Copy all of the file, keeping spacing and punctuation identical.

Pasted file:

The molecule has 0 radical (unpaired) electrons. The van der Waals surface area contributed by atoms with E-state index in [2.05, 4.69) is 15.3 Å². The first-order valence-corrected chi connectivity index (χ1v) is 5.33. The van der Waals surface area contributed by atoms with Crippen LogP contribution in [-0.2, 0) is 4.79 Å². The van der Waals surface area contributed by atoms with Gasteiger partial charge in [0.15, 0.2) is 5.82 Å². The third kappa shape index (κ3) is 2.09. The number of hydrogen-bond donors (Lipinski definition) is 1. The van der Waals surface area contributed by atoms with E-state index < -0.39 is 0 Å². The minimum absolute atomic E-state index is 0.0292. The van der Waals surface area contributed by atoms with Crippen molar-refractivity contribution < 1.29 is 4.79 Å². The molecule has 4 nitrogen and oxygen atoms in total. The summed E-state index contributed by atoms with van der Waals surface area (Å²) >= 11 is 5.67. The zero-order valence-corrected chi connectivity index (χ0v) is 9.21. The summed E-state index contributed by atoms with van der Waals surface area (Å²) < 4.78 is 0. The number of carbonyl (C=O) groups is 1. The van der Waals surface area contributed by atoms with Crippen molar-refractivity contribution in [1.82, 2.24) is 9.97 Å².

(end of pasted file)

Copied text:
The molecule has 0 radical (unpaired) electrons. The van der Waals surface area contributed by atoms with E-state index in [2.05, 4.69) is 15.3 Å². The first-order valence-corrected chi connectivity index (χ1v) is 5.33. The van der Waals surface area contributed by atoms with Crippen LogP contribution in [-0.2, 0) is 4.79 Å². The van der Waals surface area contributed by atoms with Gasteiger partial charge in [0.15, 0.2) is 5.82 Å². The third kappa shape index (κ3) is 2.09. The number of hydrogen-bond donors (Lipinski definition) is 1. The van der Waals surface area contributed by atoms with E-state index < -0.39 is 0 Å². The minimum absolute atomic E-state index is 0.0292. The van der Waals surface area contributed by atoms with Crippen molar-refractivity contribution < 1.29 is 4.79 Å². The molecule has 4 nitrogen and oxygen atoms in total. The summed E-state index contributed by atoms with van der Waals surface area (Å²) >= 11 is 5.67. The zero-order valence-corrected chi connectivity index (χ0v) is 9.21. The summed E-state index contributed by atoms with van der Waals surface area (Å²) < 4.78 is 0. The number of carbonyl (C=O) groups is 1. The van der Waals surface area contributed by atoms with Crippen molar-refractivity contribution in [1.82, 2.24) is 9.97 Å².